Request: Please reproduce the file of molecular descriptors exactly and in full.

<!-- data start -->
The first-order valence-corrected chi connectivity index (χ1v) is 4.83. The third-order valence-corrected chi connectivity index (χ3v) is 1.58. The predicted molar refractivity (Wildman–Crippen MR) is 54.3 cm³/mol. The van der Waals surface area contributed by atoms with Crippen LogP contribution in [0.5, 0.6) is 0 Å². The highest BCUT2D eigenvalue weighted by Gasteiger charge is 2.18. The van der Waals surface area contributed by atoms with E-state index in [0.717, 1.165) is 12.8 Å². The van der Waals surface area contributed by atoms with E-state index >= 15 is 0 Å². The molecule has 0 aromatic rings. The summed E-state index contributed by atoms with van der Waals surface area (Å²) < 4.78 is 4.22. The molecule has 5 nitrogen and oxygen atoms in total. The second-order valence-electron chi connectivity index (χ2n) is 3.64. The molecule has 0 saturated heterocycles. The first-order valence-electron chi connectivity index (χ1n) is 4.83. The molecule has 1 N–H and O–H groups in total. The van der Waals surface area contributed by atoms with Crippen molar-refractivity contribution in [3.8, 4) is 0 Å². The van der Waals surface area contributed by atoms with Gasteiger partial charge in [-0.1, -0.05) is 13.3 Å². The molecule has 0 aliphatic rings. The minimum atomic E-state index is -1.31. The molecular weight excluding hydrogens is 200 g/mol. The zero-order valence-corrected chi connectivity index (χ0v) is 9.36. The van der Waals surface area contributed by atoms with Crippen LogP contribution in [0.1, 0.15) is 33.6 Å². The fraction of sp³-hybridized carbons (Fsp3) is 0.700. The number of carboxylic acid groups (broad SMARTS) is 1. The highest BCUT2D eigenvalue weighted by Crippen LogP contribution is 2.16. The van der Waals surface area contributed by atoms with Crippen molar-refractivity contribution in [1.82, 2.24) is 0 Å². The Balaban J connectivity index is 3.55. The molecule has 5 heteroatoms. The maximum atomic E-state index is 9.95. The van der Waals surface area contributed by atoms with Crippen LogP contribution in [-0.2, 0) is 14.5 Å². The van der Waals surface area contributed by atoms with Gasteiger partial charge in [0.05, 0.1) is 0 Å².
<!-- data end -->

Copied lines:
The first-order valence-corrected chi connectivity index (χ1v) is 4.83. The third-order valence-corrected chi connectivity index (χ3v) is 1.58. The predicted molar refractivity (Wildman–Crippen MR) is 54.3 cm³/mol. The van der Waals surface area contributed by atoms with Crippen LogP contribution in [0.5, 0.6) is 0 Å². The highest BCUT2D eigenvalue weighted by Gasteiger charge is 2.18. The van der Waals surface area contributed by atoms with E-state index in [0.717, 1.165) is 12.8 Å². The van der Waals surface area contributed by atoms with E-state index >= 15 is 0 Å². The molecule has 0 aromatic rings. The summed E-state index contributed by atoms with van der Waals surface area (Å²) < 4.78 is 4.22. The molecule has 5 nitrogen and oxygen atoms in total. The second-order valence-electron chi connectivity index (χ2n) is 3.64. The molecule has 0 saturated heterocycles. The first-order valence-electron chi connectivity index (χ1n) is 4.83. The molecule has 1 N–H and O–H groups in total. The van der Waals surface area contributed by atoms with Crippen molar-refractivity contribution in [3.8, 4) is 0 Å². The van der Waals surface area contributed by atoms with Gasteiger partial charge in [-0.1, -0.05) is 13.3 Å². The molecule has 0 aliphatic rings. The minimum atomic E-state index is -1.31. The molecular weight excluding hydrogens is 200 g/mol. The zero-order valence-corrected chi connectivity index (χ0v) is 9.36. The van der Waals surface area contributed by atoms with Crippen LogP contribution in [0.1, 0.15) is 33.6 Å². The fraction of sp³-hybridized carbons (Fsp3) is 0.700. The number of carboxylic acid groups (broad SMARTS) is 1. The highest BCUT2D eigenvalue weighted by Crippen LogP contribution is 2.16. The van der Waals surface area contributed by atoms with Crippen molar-refractivity contribution in [1.82, 2.24) is 0 Å². The Balaban J connectivity index is 3.55. The molecule has 5 heteroatoms. The maximum atomic E-state index is 9.95. The van der Waals surface area contributed by atoms with Crippen LogP contribution in [-0.2, 0) is 14.5 Å². The van der Waals surface area contributed by atoms with Gasteiger partial charge in [0.05, 0.1) is 0 Å².